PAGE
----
Heidi Armbruster Delivers Classic Christie
by Lynne Stevens
Almost a century since her 11-day disappearance in 1926, the time is right for prolific mystery writer Agatha Christie to have her own personal mystery examined in a charming and breezy play.
Decades later at a Christie Festival, fan Lucy (exuberant Nicole Javier) asks, “Do you know how hard it is to just walk out of your own life?” She marvels at how Mrs. Christie managed to go away without anyone knowing where she was, leaving the British public to wonder if her husband had killed her.
Haughty World War I hero Archie Christie (commanding Aldo Billingslea) and Agatha have not been getting along and he is spending time with someone else. Verbal sparring with Agatha is getting them nowhere. Archie wants a divorce.
Agatha (versatile Jennifer Le Blanc) settles into a room at the Old Swan Hotel adjacent to the Harrogate Hydrospa. A large claw-foot tub decorated with waves serves as a swimming pool for Agatha and her famous character Hercule Poirot (clever William Thomas Hodgson). Hodgson embodies the voice of Belgian-accented reason for Agatha as she ruminates over her muddle.
Scenic Designer Christopher Fitzer has created revolving bookcases at Christie’s home, and Magritte-like windows that open to clouds.
As modern-day Christie fan Lucy searches for Christie’s missing Notebook, playwright Armbruster weaves in parallel story lines blending past, present, and future, Lucy faces a crisis in her life as she searches for clues at Christie ‘s home.
William (charming Max Tachis) flirts with Lucy and suggests that Notebook #74 could lead to a missing Christie manuscript. The pair dance together suggestively—until Lucy breaks away with a copy of the elusive notebook. Tachis is also delightful as the rubbery Collins, the publisher, plotting to get Christie’s signature on a contract.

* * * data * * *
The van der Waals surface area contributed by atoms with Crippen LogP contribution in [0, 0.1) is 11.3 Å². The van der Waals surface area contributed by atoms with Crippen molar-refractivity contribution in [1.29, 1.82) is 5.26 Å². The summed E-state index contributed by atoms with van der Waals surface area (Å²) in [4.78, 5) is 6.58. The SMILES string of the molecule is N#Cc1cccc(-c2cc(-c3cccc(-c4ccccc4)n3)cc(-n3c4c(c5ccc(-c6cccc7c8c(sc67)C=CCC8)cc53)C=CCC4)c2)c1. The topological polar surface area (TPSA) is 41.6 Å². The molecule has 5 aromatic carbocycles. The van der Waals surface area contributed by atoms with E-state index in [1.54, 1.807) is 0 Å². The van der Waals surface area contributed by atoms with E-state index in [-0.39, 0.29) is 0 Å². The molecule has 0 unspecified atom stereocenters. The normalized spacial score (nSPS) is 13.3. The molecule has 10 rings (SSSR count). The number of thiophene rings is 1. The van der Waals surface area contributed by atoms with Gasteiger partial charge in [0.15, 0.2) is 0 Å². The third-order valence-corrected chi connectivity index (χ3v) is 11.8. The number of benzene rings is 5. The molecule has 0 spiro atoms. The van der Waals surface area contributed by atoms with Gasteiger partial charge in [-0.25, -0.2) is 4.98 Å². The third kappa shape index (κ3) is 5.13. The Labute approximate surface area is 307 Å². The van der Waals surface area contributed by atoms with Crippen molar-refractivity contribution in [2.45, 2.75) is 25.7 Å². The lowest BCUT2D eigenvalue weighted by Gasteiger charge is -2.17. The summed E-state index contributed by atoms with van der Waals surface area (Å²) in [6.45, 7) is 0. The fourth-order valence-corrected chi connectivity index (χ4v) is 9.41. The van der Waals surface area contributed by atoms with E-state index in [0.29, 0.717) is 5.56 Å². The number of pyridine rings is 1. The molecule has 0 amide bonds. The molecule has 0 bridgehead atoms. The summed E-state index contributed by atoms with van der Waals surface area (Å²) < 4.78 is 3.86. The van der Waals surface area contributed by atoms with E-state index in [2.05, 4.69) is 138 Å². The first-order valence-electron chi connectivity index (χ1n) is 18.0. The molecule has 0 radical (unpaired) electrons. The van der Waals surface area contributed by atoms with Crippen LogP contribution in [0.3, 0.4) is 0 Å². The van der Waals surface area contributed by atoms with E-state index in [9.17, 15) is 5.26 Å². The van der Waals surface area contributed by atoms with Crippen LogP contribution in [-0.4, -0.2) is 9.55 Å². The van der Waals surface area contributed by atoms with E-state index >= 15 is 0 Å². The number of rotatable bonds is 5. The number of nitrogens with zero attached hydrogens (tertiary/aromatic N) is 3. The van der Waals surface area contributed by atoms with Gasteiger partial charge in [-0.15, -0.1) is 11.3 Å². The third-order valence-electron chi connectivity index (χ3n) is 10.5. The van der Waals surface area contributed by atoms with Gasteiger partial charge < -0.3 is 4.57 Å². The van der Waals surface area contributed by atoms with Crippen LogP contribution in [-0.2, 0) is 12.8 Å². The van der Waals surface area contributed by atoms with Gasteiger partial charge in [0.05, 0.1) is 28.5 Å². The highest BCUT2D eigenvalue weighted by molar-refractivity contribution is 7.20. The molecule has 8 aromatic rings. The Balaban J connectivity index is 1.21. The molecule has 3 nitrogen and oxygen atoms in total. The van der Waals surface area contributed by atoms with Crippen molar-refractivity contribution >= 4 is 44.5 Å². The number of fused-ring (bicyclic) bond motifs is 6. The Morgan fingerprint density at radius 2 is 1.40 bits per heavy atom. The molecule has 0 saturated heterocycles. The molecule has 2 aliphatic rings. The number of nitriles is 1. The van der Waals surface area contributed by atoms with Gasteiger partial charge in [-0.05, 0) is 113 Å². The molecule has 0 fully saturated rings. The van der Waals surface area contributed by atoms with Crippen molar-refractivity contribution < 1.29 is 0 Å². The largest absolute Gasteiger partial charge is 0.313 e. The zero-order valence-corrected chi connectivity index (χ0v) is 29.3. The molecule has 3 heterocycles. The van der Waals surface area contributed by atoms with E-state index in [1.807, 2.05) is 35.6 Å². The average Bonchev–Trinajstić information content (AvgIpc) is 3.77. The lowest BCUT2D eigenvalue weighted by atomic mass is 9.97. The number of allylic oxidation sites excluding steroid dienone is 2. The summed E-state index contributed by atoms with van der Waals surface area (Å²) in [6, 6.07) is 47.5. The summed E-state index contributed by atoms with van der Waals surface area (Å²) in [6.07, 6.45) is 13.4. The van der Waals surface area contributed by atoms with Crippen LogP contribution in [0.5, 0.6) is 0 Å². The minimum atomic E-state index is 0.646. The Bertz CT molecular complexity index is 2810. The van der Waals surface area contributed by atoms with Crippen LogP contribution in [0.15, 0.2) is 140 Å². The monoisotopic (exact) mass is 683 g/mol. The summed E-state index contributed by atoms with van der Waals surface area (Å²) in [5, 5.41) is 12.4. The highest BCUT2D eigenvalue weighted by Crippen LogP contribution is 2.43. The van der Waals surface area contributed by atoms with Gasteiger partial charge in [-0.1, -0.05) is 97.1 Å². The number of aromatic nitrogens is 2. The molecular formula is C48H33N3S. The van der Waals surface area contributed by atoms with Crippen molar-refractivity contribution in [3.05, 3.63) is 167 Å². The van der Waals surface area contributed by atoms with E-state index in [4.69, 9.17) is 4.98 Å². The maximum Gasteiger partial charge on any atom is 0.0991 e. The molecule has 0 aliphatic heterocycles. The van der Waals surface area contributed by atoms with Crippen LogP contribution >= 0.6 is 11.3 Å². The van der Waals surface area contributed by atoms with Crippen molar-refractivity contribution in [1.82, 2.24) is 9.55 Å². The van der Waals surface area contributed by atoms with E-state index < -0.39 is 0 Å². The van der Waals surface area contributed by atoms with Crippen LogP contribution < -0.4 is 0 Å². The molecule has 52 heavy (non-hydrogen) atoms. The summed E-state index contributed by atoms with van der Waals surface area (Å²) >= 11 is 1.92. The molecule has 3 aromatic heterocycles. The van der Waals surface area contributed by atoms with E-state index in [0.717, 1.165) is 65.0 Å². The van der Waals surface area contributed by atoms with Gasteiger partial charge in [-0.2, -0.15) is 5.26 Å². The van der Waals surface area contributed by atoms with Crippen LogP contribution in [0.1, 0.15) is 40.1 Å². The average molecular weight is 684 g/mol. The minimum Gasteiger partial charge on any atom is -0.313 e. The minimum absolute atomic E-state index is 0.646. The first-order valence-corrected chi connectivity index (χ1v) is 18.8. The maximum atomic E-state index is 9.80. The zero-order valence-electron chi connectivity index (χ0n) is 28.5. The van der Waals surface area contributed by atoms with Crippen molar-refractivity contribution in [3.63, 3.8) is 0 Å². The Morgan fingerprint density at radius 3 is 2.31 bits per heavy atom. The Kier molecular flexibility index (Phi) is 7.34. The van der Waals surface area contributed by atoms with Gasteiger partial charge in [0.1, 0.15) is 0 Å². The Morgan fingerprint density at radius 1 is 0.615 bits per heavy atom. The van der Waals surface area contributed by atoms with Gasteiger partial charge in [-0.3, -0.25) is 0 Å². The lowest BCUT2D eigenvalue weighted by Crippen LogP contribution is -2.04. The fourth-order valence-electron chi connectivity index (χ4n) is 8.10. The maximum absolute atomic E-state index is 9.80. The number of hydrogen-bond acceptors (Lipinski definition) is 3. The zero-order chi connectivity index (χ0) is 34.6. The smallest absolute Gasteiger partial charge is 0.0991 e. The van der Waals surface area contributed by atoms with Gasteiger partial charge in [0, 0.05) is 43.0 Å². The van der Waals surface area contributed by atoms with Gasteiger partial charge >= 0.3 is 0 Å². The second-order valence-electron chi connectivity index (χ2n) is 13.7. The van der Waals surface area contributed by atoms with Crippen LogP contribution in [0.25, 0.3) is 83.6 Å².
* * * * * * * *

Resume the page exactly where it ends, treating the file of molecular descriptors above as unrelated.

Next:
Christie’s women stick up for each other. Agatha has her secretary and confidante Charlotte (supportive Elissa Beth Stebbins). Lucy has her Chloe (sisterly Kina Kantor), who helps Lucy in her present-day quest.
Lucy also has Jane (quirky Lucinda Hitchcock Cone), a much older Christie fan, whom she ridicules, but Jane guides her. “One of the gifts of being elderly is that everyone underestimates you,” says Jane, sending William on a fool’s errand so she and Lucy can escape to London.
Costume Designer Cathleen Edwards has done a terrific job outfitting the whole cast. Jane is done up like Miss Marple, complete with knitting in her bag. And where did Edwards get those cover-everything bathing costumes from the 20s?
With a touch of magical realism, Poirot, a fictional Christie character since 1920, appears as Christie’s confidant and squabbles with her while she mopes at the Hydrospa. At other times, characters from the past sit motionless in the present.
In typical Christie fashion, Le Blanc’s Agatha re-enacts possible scenarios of what may have started the whole adventure. She leaves us smiling. It’s well worth a trip to TheatreWorks to see how she does it.
“Mrs. Christie” by Heidi Armbruster, directed by Giovanna Sardelli, at TheatreWorks: Silicon Valley, in Mountain View, California. Info: theatreworks.org – to October 29, 2023.
Cast: Jennifer Le Blanc, Elissa Beth Stebbins, Aldo Billingslea, Kina Kantor, Nicole Javier, Max Tachis, Lucinda Hitchcock Cone, and William Thomas Hodgson.
Banner photo: Charlotte (Elissa Beth Stebbins) dotes on Peter (Anubis) escorted by Nancy (Kina Kantor) and Archie (Aldo Billingslea), as Agatha (Jennifer Le Blanc) reunites with her precious pooch. Photos by Kevin Berne